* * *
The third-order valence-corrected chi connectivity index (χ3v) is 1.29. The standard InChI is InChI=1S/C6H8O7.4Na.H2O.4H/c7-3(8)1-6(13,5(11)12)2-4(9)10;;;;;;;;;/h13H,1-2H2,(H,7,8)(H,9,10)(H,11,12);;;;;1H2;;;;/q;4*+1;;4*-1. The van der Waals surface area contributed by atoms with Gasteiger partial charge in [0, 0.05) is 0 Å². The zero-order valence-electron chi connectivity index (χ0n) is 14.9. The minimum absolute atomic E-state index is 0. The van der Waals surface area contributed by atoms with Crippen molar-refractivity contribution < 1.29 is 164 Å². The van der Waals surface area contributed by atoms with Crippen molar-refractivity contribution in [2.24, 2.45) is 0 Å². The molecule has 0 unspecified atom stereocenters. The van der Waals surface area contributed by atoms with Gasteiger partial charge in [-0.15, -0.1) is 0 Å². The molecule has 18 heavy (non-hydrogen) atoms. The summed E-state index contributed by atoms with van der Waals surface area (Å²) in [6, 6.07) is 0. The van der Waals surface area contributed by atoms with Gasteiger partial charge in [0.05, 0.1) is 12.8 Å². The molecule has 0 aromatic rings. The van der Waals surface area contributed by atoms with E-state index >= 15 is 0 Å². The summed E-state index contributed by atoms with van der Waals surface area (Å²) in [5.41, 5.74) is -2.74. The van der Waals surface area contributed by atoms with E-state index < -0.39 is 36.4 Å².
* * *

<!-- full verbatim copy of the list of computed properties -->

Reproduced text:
The third-order valence-corrected chi connectivity index (χ3v) is 1.29. The standard InChI is InChI=1S/C6H8O7.4Na.H2O.4H/c7-3(8)1-6(13,5(11)12)2-4(9)10;;;;;;;;;/h13H,1-2H2,(H,7,8)(H,9,10)(H,11,12);;;;;1H2;;;;/q;4*+1;;4*-1. The van der Waals surface area contributed by atoms with Gasteiger partial charge in [0, 0.05) is 0 Å². The zero-order valence-electron chi connectivity index (χ0n) is 14.9. The minimum absolute atomic E-state index is 0. The van der Waals surface area contributed by atoms with Crippen molar-refractivity contribution < 1.29 is 164 Å². The van der Waals surface area contributed by atoms with Crippen molar-refractivity contribution in [2.24, 2.45) is 0 Å². The molecule has 0 unspecified atom stereocenters. The van der Waals surface area contributed by atoms with Gasteiger partial charge in [-0.15, -0.1) is 0 Å². The molecule has 18 heavy (non-hydrogen) atoms. The summed E-state index contributed by atoms with van der Waals surface area (Å²) in [6, 6.07) is 0. The van der Waals surface area contributed by atoms with Gasteiger partial charge in [0.05, 0.1) is 12.8 Å². The molecule has 0 aromatic rings. The van der Waals surface area contributed by atoms with E-state index >= 15 is 0 Å². The summed E-state index contributed by atoms with van der Waals surface area (Å²) in [5.41, 5.74) is -2.74. The van der Waals surface area contributed by atoms with E-state index < -0.39 is 36.4 Å².